What is adsorption heat pumping?
An adsorption heat pump can be thought of as utilising a chemical rather than a mechanical compressor and is driven by heat rather than mechanical work.
Basic adsorption cycle
The operation of adsorption heat pumps and refrigerators is based on the ability of porous solids (the adsorbent) to adsorb vapour (the adsorbate or refrigerant) when at low temperature and to desorb it when heated. The most basic configuration for an adsorption refrigerator or heat pump is illustrated in the animation below.
This basic system is comprised of two linked containers, one of which contains the solid adsorbent and is termed the generator and the other is the combined evaporator and condenser or receiver in which the refrigerant is evaporated and condensed. Initially the system is at a low temperature and pressure and the adsorbent contains a high concentration of refrigerant, whilst the receiver contains only refrigerant gas.
The generator is then heated which causes refrigerant to be desorbed, raising the system pressure. Refrigerant condenses in the receiver, rejecting heat and producing a useful heat output if the system is to be used as a heat pump.
Cooling the generator back down to its initial temperature completes the cycle and causes the adsorbent to readsorb the refrigerant. The system pressure is reduced and the liquid refrigerant in the receiver evaporates, absorbing heat. This produces the useful cooling effect if the system is to be used as a refrigerator.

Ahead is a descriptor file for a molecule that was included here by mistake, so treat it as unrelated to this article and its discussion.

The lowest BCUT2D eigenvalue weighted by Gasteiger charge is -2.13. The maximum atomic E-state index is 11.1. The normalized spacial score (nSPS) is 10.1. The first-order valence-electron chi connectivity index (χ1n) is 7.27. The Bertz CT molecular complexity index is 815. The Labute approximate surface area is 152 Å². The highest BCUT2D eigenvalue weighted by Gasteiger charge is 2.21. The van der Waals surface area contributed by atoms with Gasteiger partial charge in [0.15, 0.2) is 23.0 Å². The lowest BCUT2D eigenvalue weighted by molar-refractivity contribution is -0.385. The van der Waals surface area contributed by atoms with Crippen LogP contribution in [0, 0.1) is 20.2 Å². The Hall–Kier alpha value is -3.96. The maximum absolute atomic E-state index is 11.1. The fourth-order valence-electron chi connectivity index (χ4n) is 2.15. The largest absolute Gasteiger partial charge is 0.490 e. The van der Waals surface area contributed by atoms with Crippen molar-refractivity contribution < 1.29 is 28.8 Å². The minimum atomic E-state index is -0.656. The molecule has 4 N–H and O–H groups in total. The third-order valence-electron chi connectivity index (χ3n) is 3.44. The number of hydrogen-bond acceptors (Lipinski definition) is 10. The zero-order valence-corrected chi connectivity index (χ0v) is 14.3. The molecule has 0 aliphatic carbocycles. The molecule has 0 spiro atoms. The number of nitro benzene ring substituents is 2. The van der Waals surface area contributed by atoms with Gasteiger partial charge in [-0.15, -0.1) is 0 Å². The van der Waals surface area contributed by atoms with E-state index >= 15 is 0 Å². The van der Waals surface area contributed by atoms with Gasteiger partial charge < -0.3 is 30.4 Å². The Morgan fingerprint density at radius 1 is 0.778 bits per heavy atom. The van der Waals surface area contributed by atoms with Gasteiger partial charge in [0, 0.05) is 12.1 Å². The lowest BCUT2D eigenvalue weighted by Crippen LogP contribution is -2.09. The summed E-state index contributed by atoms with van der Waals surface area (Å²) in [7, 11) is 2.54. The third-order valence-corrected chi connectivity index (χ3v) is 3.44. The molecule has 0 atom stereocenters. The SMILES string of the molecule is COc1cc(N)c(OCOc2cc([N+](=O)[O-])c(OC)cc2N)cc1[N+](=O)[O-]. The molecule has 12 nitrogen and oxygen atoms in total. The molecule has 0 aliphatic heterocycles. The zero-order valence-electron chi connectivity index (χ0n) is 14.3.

Although the heating and cooling provided by a single generator is discontinuous, it can be made continuous by operating two or more generators out of phase.
Adsorption heat pumps utilise natural refrigerants such as water, ammonia or methanol, which have no harmful effects on the environment. They can also offer better utilisation of primary energy and be driven by waste heat or solar energy.
The basic adsorption cycle has low efficiency, which requires methods for recovery of heat between adsorbent beds, and the inherently low thermal conductivity of available adsorbent materials results in low power densities and machines of high capital cost. Research work is focused on improving performance in these two main areas.